26-week T-bills auction
The U.S. Department of the Treasury held the weekly 26-week Treasury bills, or T-bills, (BIL) (MINT) auction on March 23. T-bills worth $24 billion were on offer. This was $2 billion lower than the previous seven weeks.
The bid-to-cover ratio rose 3.6% from the previous week to 3.7x. This was the first rise in six weeks. In 2015, so far, the bid-to-cover ratio averaged 4.16x.
T-bills don’t pay a coupon. They’re offered at a discount to face value. They’re redeemable at par on maturity. The high discount rate for the March 23 auction came in at 0.105%. This was lower than 0.145% in the previous week.
Market demand rises
Fundamental market demand rose in the week. This was the second time in the past six weeks that market demand rose. Both direct and indirect bidders showed renewed interest in the auction. The percentage of direct bids rose from 4.3% to 6% week-over-week. Direct bids include bids from domestic money managers—for example, Invesco (IVZ). Meanwhile, indirect bids rose from 28.5% to 37.3% week-over-week.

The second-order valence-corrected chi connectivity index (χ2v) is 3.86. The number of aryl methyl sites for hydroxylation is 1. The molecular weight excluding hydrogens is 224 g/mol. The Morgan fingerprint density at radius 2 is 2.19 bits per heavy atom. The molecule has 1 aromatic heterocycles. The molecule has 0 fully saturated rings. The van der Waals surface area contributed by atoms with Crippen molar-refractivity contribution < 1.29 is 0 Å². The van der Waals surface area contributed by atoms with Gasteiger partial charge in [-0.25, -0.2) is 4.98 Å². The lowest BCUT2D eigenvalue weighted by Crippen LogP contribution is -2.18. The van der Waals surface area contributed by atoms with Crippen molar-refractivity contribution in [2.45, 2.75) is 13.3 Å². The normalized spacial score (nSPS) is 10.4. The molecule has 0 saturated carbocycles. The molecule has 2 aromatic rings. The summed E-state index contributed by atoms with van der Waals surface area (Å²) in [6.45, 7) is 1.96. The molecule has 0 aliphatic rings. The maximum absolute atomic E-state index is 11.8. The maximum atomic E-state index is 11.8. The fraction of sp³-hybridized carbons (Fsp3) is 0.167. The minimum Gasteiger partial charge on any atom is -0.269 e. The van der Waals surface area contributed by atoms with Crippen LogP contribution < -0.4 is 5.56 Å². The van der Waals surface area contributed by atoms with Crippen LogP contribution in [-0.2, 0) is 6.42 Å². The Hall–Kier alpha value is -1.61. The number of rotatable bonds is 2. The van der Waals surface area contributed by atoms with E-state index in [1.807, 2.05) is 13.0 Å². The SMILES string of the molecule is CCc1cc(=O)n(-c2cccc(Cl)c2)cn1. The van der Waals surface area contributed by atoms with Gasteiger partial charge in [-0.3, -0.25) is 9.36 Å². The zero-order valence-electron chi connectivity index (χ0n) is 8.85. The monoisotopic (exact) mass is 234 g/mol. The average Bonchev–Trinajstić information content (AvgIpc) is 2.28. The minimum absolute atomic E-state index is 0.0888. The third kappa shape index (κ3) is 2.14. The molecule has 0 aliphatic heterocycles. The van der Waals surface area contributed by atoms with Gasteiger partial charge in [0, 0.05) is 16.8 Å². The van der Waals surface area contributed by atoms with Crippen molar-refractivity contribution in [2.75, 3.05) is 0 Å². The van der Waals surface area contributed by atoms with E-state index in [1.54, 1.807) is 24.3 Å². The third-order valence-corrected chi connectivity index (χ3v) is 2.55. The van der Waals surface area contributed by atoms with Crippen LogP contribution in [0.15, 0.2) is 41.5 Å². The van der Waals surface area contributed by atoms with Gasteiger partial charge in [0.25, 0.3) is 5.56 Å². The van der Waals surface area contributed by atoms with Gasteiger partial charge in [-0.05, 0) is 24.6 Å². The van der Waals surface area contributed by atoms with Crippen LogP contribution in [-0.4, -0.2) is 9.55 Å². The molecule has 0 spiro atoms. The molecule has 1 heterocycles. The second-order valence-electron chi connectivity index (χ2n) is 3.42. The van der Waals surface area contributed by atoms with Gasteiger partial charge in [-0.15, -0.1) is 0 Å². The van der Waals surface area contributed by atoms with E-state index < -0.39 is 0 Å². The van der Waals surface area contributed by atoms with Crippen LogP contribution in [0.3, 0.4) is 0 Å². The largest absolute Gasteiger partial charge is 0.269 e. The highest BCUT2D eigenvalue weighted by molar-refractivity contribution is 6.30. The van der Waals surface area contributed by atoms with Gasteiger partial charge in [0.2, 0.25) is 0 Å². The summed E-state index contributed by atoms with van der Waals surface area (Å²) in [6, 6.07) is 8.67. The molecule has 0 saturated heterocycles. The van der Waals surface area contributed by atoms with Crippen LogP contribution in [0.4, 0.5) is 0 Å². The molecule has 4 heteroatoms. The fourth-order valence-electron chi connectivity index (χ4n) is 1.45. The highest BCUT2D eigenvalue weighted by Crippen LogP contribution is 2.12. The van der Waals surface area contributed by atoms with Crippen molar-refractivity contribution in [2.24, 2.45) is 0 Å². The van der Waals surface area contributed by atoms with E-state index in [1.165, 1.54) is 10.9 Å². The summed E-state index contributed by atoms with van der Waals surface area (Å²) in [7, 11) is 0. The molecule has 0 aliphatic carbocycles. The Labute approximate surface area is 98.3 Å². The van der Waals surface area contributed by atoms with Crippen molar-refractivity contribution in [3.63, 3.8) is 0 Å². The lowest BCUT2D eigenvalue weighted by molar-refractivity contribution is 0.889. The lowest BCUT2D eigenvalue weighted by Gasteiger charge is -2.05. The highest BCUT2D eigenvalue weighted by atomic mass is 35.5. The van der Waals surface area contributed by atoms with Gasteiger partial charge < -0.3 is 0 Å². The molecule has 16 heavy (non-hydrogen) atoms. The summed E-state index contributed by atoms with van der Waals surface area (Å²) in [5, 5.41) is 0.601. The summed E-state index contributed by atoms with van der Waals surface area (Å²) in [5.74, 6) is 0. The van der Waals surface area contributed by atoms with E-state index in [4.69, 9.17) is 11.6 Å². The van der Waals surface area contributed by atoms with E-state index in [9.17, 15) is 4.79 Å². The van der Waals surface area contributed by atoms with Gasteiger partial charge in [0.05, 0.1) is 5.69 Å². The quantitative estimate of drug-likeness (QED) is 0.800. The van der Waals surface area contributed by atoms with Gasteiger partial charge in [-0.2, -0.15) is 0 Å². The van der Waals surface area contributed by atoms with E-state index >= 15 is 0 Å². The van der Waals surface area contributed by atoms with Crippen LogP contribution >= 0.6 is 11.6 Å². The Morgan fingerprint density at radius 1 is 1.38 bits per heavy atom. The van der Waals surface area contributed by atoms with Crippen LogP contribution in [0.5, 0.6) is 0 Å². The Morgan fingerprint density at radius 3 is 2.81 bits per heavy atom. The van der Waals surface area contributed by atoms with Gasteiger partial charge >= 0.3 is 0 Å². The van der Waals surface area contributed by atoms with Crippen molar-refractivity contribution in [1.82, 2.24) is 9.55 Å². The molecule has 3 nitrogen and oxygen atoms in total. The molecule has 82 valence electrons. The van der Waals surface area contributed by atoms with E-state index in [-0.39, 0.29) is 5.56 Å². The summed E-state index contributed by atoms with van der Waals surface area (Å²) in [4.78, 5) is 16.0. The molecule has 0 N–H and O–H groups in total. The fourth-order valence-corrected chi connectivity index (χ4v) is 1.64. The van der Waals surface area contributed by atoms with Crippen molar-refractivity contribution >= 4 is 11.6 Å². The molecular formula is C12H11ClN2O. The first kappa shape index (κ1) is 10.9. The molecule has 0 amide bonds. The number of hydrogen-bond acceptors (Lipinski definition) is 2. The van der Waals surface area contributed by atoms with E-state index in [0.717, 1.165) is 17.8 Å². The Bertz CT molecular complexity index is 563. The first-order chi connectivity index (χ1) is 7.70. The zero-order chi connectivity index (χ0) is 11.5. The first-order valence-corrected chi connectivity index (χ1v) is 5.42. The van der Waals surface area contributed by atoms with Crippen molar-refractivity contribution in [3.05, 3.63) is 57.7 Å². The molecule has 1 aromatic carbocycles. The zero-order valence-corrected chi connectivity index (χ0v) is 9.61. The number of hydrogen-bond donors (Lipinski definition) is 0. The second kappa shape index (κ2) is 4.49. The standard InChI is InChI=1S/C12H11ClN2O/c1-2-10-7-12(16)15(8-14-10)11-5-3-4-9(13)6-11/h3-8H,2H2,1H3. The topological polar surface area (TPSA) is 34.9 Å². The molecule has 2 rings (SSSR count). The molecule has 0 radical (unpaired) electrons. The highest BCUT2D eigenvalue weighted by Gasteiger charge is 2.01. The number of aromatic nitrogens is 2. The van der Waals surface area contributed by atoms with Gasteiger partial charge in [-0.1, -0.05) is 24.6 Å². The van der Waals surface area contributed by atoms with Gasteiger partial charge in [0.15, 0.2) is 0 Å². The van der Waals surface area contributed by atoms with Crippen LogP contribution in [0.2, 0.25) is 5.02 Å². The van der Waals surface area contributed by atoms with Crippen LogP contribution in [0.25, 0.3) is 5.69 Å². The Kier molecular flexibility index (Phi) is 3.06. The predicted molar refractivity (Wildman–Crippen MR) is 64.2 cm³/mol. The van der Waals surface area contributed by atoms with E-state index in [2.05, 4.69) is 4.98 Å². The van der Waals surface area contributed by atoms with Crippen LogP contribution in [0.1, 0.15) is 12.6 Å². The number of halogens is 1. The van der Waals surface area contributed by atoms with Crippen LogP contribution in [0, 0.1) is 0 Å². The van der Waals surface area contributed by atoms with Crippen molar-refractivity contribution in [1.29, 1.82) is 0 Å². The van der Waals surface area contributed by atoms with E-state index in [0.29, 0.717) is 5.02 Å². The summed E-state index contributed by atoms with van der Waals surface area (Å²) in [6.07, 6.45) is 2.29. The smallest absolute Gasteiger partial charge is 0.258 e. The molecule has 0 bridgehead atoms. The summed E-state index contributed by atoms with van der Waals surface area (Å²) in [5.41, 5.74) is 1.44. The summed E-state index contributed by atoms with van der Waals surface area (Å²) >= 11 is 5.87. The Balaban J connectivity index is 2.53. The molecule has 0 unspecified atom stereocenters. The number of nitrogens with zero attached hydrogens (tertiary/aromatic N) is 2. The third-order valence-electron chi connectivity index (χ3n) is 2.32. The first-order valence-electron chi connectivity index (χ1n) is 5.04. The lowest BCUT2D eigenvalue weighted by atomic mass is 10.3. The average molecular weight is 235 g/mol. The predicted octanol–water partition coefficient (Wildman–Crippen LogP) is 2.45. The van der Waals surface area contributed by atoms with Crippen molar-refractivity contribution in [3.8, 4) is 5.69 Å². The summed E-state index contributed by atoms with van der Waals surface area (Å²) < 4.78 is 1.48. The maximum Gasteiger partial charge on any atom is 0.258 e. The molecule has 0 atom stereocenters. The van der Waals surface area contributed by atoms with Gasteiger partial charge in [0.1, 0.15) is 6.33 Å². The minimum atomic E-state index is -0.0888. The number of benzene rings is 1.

As a result, the share of primary dealer bids fell from 67.2% to 56.7% in the week. A fall in the percentage of primary dealer bids is a sign of strong fundamental market demand. Primary dealers are a group of 22 authorized broker dealers. They’re obligated to bid at US Treasury auctions and take up excess supply. They include firms like Goldman Sachs (GS) and Citigroup (C). GS and C are part of the SPDR S&P 500 ETF (SPY) and the SPDR Financial Select Sector ETF (XLF).